Torres, who grew up in public housing, was elected to the New York City Council in 2013, making him the youngest elected official and the first LGBTQ+ person elected to represent the Bronx. While on the council, he was responsible for legislation that addressed affordable housing, mental health access for the LGBTQ+, police reform, and the opioid epidemic, which are also among the issues central to his campaign for Congress.
“The voters of the South Bronx are primarily concerned about bread-and-butter issues like health and housing, schools and jobs,” he said in an interview with ABC news.
The year Torres was elected to the City Council, Mondaire earned his Juris Doctor from Harvard Law School. He went on to serve in the Justice Department under Barack Obama and, later, as an attorney. He ran on a progressive platform in support of Medicare for All and the Green New Deal.
“Growing up poor, Black, and gay, I never imagined someone like me could run for Congress, let alone win,” Jones said in a statement issued after his victory in June’s primaries. “Indeed, in the 244-year history of the United States, there has never been an openly gay, Black member of Congress. That changes this year.”
Progress in State Houses Across the Country — And Across Party Lines
Before last week, Tennessee was one of only five states that hadn’t sent an openly LGBTQ+ candidate to either chamber of its state legislatures. Now, it has two — one from each major political party.
Republican Eddie Mannis was elected to represent Knoxville in the state’s 18th district.
For Torrey Harris, the win was even more historic. Harris defeated John DeBerry, who’d represented House District 90 since 1994, making him, at 29, the youngest lawmaker in the state. Harris won his seat with 77% of the vote.
Another upset occurred in the Texas State House District 134, where Democrat Ann Johnson defeated Republican incumbent Sarah Davis by a margin of 5% at 52% to 47%. Despite Democratic efforts to regain control of the Texas State House, Johnson’s was the only seat gained by the party this election cycle, which comes at a critical time: right before a once-in-10-year redistricting.
According to a statement by the Victory Fund, “Ann will join a growing number of LGBTQ women in the State House and help them pass pro-equality legislation. Her victory is a positive sign that more LGBTQ voices are joining the Texas legislature.”
In another first in Florida, Michele Raynor-Goolsby has become the first Black openly LGBTQ+ woman elected to the State House, where she will represent District 70. She campaigned on a platform to ensure affordable housing and health care for Florida residents and to reform public education, including the promise to file legislation to increase the minimum salary of public school teachers to $50,000.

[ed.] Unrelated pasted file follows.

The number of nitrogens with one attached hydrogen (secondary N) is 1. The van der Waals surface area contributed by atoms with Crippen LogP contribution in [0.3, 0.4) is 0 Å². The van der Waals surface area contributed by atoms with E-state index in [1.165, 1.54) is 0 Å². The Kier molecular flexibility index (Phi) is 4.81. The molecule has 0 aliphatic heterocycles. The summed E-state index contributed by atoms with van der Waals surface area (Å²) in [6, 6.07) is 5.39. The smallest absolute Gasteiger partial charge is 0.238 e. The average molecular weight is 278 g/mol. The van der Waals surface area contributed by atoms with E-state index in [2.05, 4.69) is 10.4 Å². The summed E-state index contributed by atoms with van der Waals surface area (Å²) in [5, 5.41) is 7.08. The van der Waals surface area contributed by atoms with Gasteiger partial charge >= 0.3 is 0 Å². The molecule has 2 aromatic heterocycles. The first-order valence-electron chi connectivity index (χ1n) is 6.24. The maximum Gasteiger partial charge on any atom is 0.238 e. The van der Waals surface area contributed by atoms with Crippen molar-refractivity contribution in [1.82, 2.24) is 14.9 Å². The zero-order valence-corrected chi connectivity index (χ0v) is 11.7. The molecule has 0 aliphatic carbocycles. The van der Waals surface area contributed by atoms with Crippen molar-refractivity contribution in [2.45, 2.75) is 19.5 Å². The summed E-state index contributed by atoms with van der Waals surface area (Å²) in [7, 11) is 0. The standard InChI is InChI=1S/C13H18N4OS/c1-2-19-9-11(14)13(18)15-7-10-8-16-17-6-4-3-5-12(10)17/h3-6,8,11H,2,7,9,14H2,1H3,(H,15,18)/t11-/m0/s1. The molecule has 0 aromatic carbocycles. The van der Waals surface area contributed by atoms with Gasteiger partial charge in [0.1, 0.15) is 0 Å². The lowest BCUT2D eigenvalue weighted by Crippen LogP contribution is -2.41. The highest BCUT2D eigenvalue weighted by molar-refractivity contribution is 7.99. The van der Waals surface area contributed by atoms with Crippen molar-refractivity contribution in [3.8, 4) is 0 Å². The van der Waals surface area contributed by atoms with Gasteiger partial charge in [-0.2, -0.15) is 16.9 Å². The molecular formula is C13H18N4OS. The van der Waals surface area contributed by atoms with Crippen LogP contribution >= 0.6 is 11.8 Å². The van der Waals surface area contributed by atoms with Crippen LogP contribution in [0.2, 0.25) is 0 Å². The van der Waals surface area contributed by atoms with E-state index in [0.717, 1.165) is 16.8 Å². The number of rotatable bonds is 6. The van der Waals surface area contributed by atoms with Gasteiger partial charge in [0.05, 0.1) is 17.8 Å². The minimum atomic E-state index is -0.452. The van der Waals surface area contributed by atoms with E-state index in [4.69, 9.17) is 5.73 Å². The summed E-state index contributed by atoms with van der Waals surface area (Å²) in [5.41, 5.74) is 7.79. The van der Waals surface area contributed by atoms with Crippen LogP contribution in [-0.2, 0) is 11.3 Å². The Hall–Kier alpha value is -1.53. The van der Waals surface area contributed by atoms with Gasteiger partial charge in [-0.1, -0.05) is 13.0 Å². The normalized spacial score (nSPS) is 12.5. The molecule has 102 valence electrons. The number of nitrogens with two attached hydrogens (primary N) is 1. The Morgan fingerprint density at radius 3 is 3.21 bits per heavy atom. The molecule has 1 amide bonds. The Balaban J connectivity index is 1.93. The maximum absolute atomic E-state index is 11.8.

Transgender women also made gains in state houses — sometimes in surprising locations.
Stephanie Byers became the first openly transgender state legislator in Kansas when she won her bid for House District 86. As a member of the Indigenous Chickasaw Nation, she is also the first openly transgender person of color elected to the legislature. The retired public school teacher ran on a platform of expanding Medicaid, reforming education, and ending discrimination for LGBTQ+ persons.
In Vermont, Taylor Small — who performs Drag Queen Story Hours as Nikki Champagne in libraries across the state — was one of two candidates elected to represent the Chittenden 6-7 district.
“The impact of Taylor’s groundbreaking victory cannot be overstated. There are so few transgender people in elected office that nearly every win is a historic one,” says Annise Parker in a statement released on the Victory Fund’s website. “Even pro-equality states like Vermont need trans voices in government to ensure the priorities and concerns of the community are heard.”
Byers, Small, and McBride of Delaware will now join four other transgender lawmakers already elected into state legislatures. Three of these incumbents — Lisa Bunker and Geri Cannon of New Hampshire and Brianna Titone of Colorado — won their bids for re-election. Their collective victories mean that the number of transgender representatives in state legislatures has nearly doubled in one election cycle.
They also join the growing number of LGBTQ+ candidates who are making their presence in politics known not only through their activism, but through their ascendance into elected office — many in traditionally “red” states which aren’t traditionally viewed as LGBTQ+ friendly. The inroads these candidates have made showcase the growing diversity and complexity of our country and signal that, yes, our voices really do matter — no matter where we are from.